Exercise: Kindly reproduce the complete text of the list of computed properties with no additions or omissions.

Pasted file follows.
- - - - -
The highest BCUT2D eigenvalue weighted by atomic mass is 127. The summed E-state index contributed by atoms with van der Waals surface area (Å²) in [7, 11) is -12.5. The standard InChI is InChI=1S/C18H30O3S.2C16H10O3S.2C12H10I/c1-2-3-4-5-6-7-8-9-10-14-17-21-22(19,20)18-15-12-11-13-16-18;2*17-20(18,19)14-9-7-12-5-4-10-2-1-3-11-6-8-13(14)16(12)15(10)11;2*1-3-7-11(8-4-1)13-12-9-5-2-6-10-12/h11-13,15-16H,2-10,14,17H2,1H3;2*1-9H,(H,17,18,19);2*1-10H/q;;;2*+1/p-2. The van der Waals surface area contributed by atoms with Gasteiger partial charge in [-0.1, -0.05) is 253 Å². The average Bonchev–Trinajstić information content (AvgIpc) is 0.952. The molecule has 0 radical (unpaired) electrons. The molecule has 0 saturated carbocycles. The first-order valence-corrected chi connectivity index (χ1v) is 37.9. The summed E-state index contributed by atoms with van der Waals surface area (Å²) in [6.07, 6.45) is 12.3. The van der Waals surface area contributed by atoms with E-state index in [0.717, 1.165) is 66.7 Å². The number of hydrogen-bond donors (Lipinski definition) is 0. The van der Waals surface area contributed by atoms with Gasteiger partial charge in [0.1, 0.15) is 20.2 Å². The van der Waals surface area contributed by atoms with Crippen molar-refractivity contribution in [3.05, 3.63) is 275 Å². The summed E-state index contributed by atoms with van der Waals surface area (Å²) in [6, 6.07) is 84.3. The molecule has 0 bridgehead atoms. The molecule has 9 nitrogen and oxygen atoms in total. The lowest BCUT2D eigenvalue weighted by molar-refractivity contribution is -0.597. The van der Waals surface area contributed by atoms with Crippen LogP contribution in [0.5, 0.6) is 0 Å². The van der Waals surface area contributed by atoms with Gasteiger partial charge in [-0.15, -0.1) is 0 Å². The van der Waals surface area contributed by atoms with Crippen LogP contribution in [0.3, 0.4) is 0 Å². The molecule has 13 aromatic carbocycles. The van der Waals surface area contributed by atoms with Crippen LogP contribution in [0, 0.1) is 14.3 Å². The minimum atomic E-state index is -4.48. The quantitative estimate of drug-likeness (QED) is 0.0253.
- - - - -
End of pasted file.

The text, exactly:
The highest BCUT2D eigenvalue weighted by atomic mass is 127. The summed E-state index contributed by atoms with van der Waals surface area (Å²) in [7, 11) is -12.5. The standard InChI is InChI=1S/C18H30O3S.2C16H10O3S.2C12H10I/c1-2-3-4-5-6-7-8-9-10-14-17-21-22(19,20)18-15-12-11-13-16-18;2*17-20(18,19)14-9-7-12-5-4-10-2-1-3-11-6-8-13(14)16(12)15(10)11;2*1-3-7-11(8-4-1)13-12-9-5-2-6-10-12/h11-13,15-16H,2-10,14,17H2,1H3;2*1-9H,(H,17,18,19);2*1-10H/q;;;2*+1/p-2. The van der Waals surface area contributed by atoms with Gasteiger partial charge in [-0.1, -0.05) is 253 Å². The average Bonchev–Trinajstić information content (AvgIpc) is 0.952. The molecule has 0 radical (unpaired) electrons. The molecule has 0 saturated carbocycles. The first-order valence-corrected chi connectivity index (χ1v) is 37.9. The summed E-state index contributed by atoms with van der Waals surface area (Å²) in [6.07, 6.45) is 12.3. The van der Waals surface area contributed by atoms with E-state index in [0.717, 1.165) is 66.7 Å². The number of hydrogen-bond donors (Lipinski definition) is 0. The van der Waals surface area contributed by atoms with Gasteiger partial charge in [0.1, 0.15) is 20.2 Å². The van der Waals surface area contributed by atoms with Crippen molar-refractivity contribution in [3.05, 3.63) is 275 Å². The summed E-state index contributed by atoms with van der Waals surface area (Å²) in [6, 6.07) is 84.3. The molecule has 0 bridgehead atoms. The molecule has 9 nitrogen and oxygen atoms in total. The lowest BCUT2D eigenvalue weighted by molar-refractivity contribution is -0.597. The van der Waals surface area contributed by atoms with Crippen LogP contribution in [0.5, 0.6) is 0 Å². The van der Waals surface area contributed by atoms with Gasteiger partial charge in [-0.15, -0.1) is 0 Å². The van der Waals surface area contributed by atoms with Crippen LogP contribution in [0.3, 0.4) is 0 Å². The molecule has 13 aromatic carbocycles. The van der Waals surface area contributed by atoms with Crippen LogP contribution in [0, 0.1) is 14.3 Å². The minimum atomic E-state index is -4.48. The quantitative estimate of drug-likeness (QED) is 0.0253.